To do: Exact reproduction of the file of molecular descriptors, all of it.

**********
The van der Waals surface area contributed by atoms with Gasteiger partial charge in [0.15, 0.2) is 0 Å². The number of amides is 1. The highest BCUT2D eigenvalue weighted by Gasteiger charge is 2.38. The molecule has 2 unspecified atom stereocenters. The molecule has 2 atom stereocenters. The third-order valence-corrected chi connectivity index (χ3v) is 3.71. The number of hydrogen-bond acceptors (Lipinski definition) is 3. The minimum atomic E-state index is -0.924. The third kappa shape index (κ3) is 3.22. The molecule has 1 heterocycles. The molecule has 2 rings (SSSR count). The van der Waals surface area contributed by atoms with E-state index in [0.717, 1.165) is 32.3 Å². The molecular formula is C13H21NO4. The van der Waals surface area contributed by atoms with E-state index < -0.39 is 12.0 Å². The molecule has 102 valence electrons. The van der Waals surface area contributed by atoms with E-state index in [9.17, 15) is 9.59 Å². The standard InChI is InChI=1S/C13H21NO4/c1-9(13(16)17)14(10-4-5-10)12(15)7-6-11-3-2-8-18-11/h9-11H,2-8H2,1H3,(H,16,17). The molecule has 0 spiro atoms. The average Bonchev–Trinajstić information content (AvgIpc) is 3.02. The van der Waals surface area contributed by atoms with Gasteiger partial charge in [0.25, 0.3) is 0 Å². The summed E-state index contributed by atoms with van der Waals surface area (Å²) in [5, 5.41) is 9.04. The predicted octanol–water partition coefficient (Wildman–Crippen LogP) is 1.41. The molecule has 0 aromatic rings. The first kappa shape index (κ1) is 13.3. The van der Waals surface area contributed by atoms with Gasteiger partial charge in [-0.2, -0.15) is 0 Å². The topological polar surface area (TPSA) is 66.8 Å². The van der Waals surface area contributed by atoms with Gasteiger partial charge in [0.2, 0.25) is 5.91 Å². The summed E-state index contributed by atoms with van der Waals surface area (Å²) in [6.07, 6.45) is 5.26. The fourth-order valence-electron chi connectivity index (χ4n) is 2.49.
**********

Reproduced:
The van der Waals surface area contributed by atoms with Gasteiger partial charge in [0.15, 0.2) is 0 Å². The number of amides is 1. The highest BCUT2D eigenvalue weighted by Gasteiger charge is 2.38. The molecule has 2 unspecified atom stereocenters. The molecule has 2 atom stereocenters. The third-order valence-corrected chi connectivity index (χ3v) is 3.71. The number of hydrogen-bond acceptors (Lipinski definition) is 3. The minimum atomic E-state index is -0.924. The third kappa shape index (κ3) is 3.22. The molecule has 1 heterocycles. The molecule has 2 rings (SSSR count). The van der Waals surface area contributed by atoms with E-state index in [0.717, 1.165) is 32.3 Å². The molecular formula is C13H21NO4. The van der Waals surface area contributed by atoms with E-state index < -0.39 is 12.0 Å². The molecule has 102 valence electrons. The van der Waals surface area contributed by atoms with E-state index in [9.17, 15) is 9.59 Å². The standard InChI is InChI=1S/C13H21NO4/c1-9(13(16)17)14(10-4-5-10)12(15)7-6-11-3-2-8-18-11/h9-11H,2-8H2,1H3,(H,16,17). The molecule has 0 spiro atoms. The average Bonchev–Trinajstić information content (AvgIpc) is 3.02. The van der Waals surface area contributed by atoms with Gasteiger partial charge in [0.25, 0.3) is 0 Å². The summed E-state index contributed by atoms with van der Waals surface area (Å²) in [5, 5.41) is 9.04. The predicted octanol–water partition coefficient (Wildman–Crippen LogP) is 1.41. The molecule has 0 aromatic rings. The first kappa shape index (κ1) is 13.3. The van der Waals surface area contributed by atoms with Gasteiger partial charge in [-0.2, -0.15) is 0 Å². The topological polar surface area (TPSA) is 66.8 Å². The van der Waals surface area contributed by atoms with Gasteiger partial charge in [0.2, 0.25) is 5.91 Å². The summed E-state index contributed by atoms with van der Waals surface area (Å²) in [6.07, 6.45) is 5.26. The fourth-order valence-electron chi connectivity index (χ4n) is 2.49.